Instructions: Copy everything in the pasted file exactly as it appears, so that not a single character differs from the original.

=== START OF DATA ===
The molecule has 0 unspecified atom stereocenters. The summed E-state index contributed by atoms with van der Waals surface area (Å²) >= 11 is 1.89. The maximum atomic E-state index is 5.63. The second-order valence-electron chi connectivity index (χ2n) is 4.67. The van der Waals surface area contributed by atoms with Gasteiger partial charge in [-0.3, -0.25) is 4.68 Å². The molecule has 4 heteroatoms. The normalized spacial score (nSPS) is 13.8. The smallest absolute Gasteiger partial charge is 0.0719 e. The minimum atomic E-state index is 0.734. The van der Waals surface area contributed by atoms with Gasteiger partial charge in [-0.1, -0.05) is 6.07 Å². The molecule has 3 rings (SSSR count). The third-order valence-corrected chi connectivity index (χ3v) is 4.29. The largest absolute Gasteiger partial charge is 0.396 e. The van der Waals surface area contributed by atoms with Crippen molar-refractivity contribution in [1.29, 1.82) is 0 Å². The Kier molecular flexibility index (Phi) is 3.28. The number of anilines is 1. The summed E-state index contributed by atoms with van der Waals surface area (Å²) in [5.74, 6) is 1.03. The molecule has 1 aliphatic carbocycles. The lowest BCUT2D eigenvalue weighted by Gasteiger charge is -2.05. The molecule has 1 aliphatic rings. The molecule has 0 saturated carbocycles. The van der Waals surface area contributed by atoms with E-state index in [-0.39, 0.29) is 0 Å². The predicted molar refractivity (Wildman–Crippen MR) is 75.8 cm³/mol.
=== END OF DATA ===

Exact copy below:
The molecule has 0 unspecified atom stereocenters. The summed E-state index contributed by atoms with van der Waals surface area (Å²) >= 11 is 1.89. The maximum atomic E-state index is 5.63. The second-order valence-electron chi connectivity index (χ2n) is 4.67. The van der Waals surface area contributed by atoms with Gasteiger partial charge in [-0.3, -0.25) is 4.68 Å². The molecule has 4 heteroatoms. The normalized spacial score (nSPS) is 13.8. The smallest absolute Gasteiger partial charge is 0.0719 e. The minimum atomic E-state index is 0.734. The van der Waals surface area contributed by atoms with Gasteiger partial charge in [-0.1, -0.05) is 6.07 Å². The molecule has 3 rings (SSSR count). The third-order valence-corrected chi connectivity index (χ3v) is 4.29. The largest absolute Gasteiger partial charge is 0.396 e. The van der Waals surface area contributed by atoms with Crippen molar-refractivity contribution in [1.29, 1.82) is 0 Å². The Kier molecular flexibility index (Phi) is 3.28. The number of anilines is 1. The summed E-state index contributed by atoms with van der Waals surface area (Å²) in [5.74, 6) is 1.03. The molecule has 1 aliphatic carbocycles. The lowest BCUT2D eigenvalue weighted by Gasteiger charge is -2.05. The molecule has 1 aliphatic rings. The molecule has 0 saturated carbocycles. The van der Waals surface area contributed by atoms with E-state index in [-0.39, 0.29) is 0 Å². The predicted molar refractivity (Wildman–Crippen MR) is 75.8 cm³/mol.